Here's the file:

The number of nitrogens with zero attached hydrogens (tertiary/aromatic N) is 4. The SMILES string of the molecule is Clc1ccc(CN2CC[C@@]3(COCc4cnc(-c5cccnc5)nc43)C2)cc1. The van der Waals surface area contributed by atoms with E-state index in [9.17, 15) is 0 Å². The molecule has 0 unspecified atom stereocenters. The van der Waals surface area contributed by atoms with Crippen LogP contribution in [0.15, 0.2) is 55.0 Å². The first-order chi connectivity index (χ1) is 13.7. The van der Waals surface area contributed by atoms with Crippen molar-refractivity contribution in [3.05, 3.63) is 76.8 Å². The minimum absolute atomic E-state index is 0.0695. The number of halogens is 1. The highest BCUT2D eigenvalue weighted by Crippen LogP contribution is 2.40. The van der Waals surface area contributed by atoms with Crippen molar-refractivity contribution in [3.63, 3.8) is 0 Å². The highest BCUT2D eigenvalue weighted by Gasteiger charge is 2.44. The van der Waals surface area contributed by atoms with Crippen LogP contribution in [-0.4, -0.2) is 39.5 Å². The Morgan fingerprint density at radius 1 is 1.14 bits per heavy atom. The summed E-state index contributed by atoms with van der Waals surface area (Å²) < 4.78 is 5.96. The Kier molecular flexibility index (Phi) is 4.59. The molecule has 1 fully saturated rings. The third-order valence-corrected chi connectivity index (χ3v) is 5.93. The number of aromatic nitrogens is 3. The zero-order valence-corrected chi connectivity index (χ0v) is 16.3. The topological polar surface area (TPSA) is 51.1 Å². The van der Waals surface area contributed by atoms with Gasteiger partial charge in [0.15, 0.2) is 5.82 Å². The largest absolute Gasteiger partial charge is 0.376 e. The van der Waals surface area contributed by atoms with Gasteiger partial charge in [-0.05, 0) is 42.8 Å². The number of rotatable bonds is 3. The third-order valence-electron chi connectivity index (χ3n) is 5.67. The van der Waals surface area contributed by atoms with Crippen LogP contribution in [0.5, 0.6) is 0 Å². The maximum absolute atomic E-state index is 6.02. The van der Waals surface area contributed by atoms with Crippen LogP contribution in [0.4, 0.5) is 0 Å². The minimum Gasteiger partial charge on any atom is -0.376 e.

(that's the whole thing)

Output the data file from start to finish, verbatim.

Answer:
The number of nitrogens with zero attached hydrogens (tertiary/aromatic N) is 4. The SMILES string of the molecule is Clc1ccc(CN2CC[C@@]3(COCc4cnc(-c5cccnc5)nc43)C2)cc1. The van der Waals surface area contributed by atoms with E-state index in [9.17, 15) is 0 Å². The molecule has 0 unspecified atom stereocenters. The van der Waals surface area contributed by atoms with Crippen LogP contribution in [0.15, 0.2) is 55.0 Å². The first-order chi connectivity index (χ1) is 13.7. The van der Waals surface area contributed by atoms with Crippen molar-refractivity contribution in [3.05, 3.63) is 76.8 Å². The minimum absolute atomic E-state index is 0.0695. The number of halogens is 1. The highest BCUT2D eigenvalue weighted by Crippen LogP contribution is 2.40. The van der Waals surface area contributed by atoms with Crippen molar-refractivity contribution in [3.63, 3.8) is 0 Å². The highest BCUT2D eigenvalue weighted by Gasteiger charge is 2.44. The van der Waals surface area contributed by atoms with Crippen LogP contribution in [-0.4, -0.2) is 39.5 Å². The Morgan fingerprint density at radius 1 is 1.14 bits per heavy atom. The summed E-state index contributed by atoms with van der Waals surface area (Å²) < 4.78 is 5.96. The Kier molecular flexibility index (Phi) is 4.59. The molecule has 1 fully saturated rings. The third-order valence-corrected chi connectivity index (χ3v) is 5.93. The number of aromatic nitrogens is 3. The zero-order valence-corrected chi connectivity index (χ0v) is 16.3. The topological polar surface area (TPSA) is 51.1 Å². The van der Waals surface area contributed by atoms with Gasteiger partial charge in [0.15, 0.2) is 5.82 Å². The largest absolute Gasteiger partial charge is 0.376 e. The van der Waals surface area contributed by atoms with Gasteiger partial charge in [-0.05, 0) is 42.8 Å². The number of rotatable bonds is 3. The third-order valence-electron chi connectivity index (χ3n) is 5.67. The van der Waals surface area contributed by atoms with Crippen LogP contribution in [0.5, 0.6) is 0 Å². The maximum absolute atomic E-state index is 6.02. The van der Waals surface area contributed by atoms with Crippen LogP contribution in [0.4, 0.5) is 0 Å². The minimum Gasteiger partial charge on any atom is -0.376 e.